• What are commonly used components of Cakephp?
  • Why does Cakephp have two vendor folders?
  • Can you remember what is the directory structure when you download Cakephp?

The questions provide a good overview of the framework, but won't tell you if the developer is any good...you still need to figure out that one on your own.

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cakephp framework interview questions developer overview

Link: http://www.developerslane.com/top-20-cakephp-interview-questions-and-answers/

SitePoint PHP Blog:
Announcing PHP Summer Camp
June 17, 2014 @ 11:22:07

The SitePoint PHP blog has a new post officially announcing the PHP Summer Camp, an event being held in Rovinj, Croatia on September 3rd through 6th with a larger focus on Symfony and related technology.

The Summer Camp is a two-in-one type of event that focuses on practical workshops and training. [...] The Summer Camp is the perfect middle ground between conferences and official training camps/academies, lacking the formality but exceeding conference-type gatherings in that one practical regard: unlike conferences, which are often little more than glorified slideshows, attendees go home from PSC with new, practical, usable knowledge that can be applied immediately, because they then have actual hands on experience with everything the speakers talked about.

Since it's happening at the same time and same place as the eZ Summer Camp, there'll be a wide range of sessions to choose from. He includes a quick list of some of the topics that'll be covered including Symfony+Behat, using Sylius, REST APIs with Symfony and using the CMF for a CMS. He includes some shots of the location and links to the travel and accommodation information for those interested in attending.

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phpsummercamp14 september rovinj croatia overview comference

Link: http://www.sitepoint.com/announcing-php-summer-camp/

ServerGrove Blog:
Symfony2 components overview Process
April 18, 2014 @ 12:41:41

The ServerGrove blog has posted their latest Symfony2 component spotlight, this time focusing on the Process component.

The Symfony2 Process component, allows us to execute commands in sub-processes. [...] The Process component provides an object-oriented abstraction on top of proc_* functions to execute independent processes from PHP.

As with the other posts in the series, they walk you through the installations via Composer and some examples of its use. The post also shows the use of exit codes, working with long running processes and how to execute PHP code in the command. They also briefly look "under the hood" at how the component does what it does (on top of the proc_* functions).

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symfony2 component process external command overview

Link: http://blog.servergrove.com/2014/04/16/symfony2-components-overview-process/

ServerGrove Blog:
Symfony2 components overview ExpressionLanguage
April 10, 2014 @ 12:09:23

The ServerGrove blog has posted the latest in their series focusing on various components in the Symfony2 framework. This latest post looks at the ExpressionLanguage component, functionality that allows you to execute "expressions" easily.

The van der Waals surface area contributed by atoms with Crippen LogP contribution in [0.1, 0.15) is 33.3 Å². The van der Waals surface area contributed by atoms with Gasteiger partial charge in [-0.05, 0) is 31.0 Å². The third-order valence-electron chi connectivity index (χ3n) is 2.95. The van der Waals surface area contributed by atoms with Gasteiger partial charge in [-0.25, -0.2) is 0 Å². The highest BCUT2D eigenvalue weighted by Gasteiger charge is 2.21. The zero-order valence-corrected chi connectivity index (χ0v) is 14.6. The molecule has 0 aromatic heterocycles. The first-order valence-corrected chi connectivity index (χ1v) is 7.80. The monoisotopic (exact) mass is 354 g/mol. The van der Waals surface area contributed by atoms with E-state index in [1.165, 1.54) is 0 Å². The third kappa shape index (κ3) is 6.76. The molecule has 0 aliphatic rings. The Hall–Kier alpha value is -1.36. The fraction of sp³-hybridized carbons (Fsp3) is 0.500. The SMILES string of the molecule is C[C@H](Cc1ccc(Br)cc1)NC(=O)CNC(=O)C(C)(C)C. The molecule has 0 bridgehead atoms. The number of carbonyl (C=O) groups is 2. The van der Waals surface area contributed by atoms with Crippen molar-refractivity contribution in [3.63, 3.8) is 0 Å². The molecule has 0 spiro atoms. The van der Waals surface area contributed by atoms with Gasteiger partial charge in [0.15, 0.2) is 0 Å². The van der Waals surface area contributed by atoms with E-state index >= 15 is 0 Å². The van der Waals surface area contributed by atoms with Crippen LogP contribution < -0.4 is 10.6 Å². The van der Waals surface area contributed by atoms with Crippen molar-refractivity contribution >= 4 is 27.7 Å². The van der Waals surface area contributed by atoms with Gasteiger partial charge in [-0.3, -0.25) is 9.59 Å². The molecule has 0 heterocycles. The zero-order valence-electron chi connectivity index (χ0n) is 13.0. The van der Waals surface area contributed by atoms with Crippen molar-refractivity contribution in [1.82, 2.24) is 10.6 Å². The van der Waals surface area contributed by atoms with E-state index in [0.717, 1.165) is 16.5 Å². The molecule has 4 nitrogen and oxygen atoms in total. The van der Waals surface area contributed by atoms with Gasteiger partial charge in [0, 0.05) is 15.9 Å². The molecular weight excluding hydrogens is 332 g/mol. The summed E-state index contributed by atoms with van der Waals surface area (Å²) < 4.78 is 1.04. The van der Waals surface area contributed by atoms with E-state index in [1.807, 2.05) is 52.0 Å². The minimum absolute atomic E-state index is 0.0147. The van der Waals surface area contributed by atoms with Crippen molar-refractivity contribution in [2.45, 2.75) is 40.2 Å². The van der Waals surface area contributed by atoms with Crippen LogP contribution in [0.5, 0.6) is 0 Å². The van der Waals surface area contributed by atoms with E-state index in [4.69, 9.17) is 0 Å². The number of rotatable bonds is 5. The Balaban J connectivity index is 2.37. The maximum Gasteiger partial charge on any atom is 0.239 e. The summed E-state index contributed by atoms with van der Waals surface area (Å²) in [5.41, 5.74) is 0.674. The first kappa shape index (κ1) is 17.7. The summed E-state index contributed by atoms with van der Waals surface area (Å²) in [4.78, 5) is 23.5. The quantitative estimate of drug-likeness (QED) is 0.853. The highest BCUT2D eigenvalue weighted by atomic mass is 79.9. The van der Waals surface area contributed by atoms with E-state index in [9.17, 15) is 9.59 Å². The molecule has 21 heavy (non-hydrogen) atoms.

This is the 10th post in our series on Symfony2 components and we will cover the latest component added to Symfony: the ExpressionLanguage component. This component was added in version 2.4 and provides a way to have dynamic aspects in static configurations. For example, it can be used to evaluate expressions in configuration files, create a DSL ,or build a business rules engine.

The tutorial shows you how to get it installed (via Composer) and provides a simple "before" and "after" example, the first using eval and the second using ExpressionEngine to reproduce the same effect. They note that the evaluation of the expression isn't the same thing as compiling it and re-execution will always take the same amount of time. The post then talks about some of the syntax, functions and caching features of the component. It dives a little bit deeper and looks at some of the internals of the component as well.

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symfony2 component expressionengine overview example

Link: http://blog.servergrove.com/2014/04/07/symfony2-components-overview-expression-language/

CiteWorld.com:
Facebook's Hack language a silver bullet for user-developers
March 26, 2014 @ 10:41:16

In this new post to CiteWorld.com, they're making the claim that the Hack language from the developers at Facebook is the "silver bullet for user-developers".

How do you modernize the way we build the web? That's the question at the heart of the release of a flurry of new languages and development platforms -- all from companies that run and build large scale web services. [...] While getting more out of CSS is good, as is replacing JavaScript; Facebook's HHVM and Hack combo is targeting one of the foundations of the modern web: rapid application development.

They talk some about the overall goals of Hack (improved performance, a stricter typing system) and include a brief example of some Hack code. They consider it to be a "more modern language" that brings PHP-based development up into a different level of languages. He also talks about HHVM a bit, migration from PHP to Hack and the potential for Hack to be adopted on other platforms outside of the current HHVM runtimes.

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hack facebook silverbullet language developer overview

Link: http://www.citeworld.com/development/23156/hack-future

ServerGrove Blog:
Symfony2 components overview Translation
March 18, 2014 @ 16:37:40

The ServerGrove blog has posted their latest up-close look at the various components that make up the Symfony2 framework. In their latest post, they focus in on the Translator component.

Modern applications need to be internationalized and localized to be able to reach people from all over the world. Internationalization - aka i18n - is the process of designing a software application so that it can be adapted to various languages and regions without engineering changes. Localization - aka l10n - is the process of adapting internationalized software for a specific region or language by adding locale-specific components such as dates or currency. The Translation component provides different tools to get your application internationalized, but not localized.

The post covers the three main parts of the component - Catalogues, Loaders and Dumpers - and includes a simple example of creating the object, adding resources and calling "trans" to translate. There's also an example of using the YAML file loader to include the translated strings. There's also mentions of pluralization, translation "domains" and custom loaders.

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symfony2 component overview translation tutorial

Link: http://blog.servergrove.com/2014/03/18/symfony2-components-overview-translation/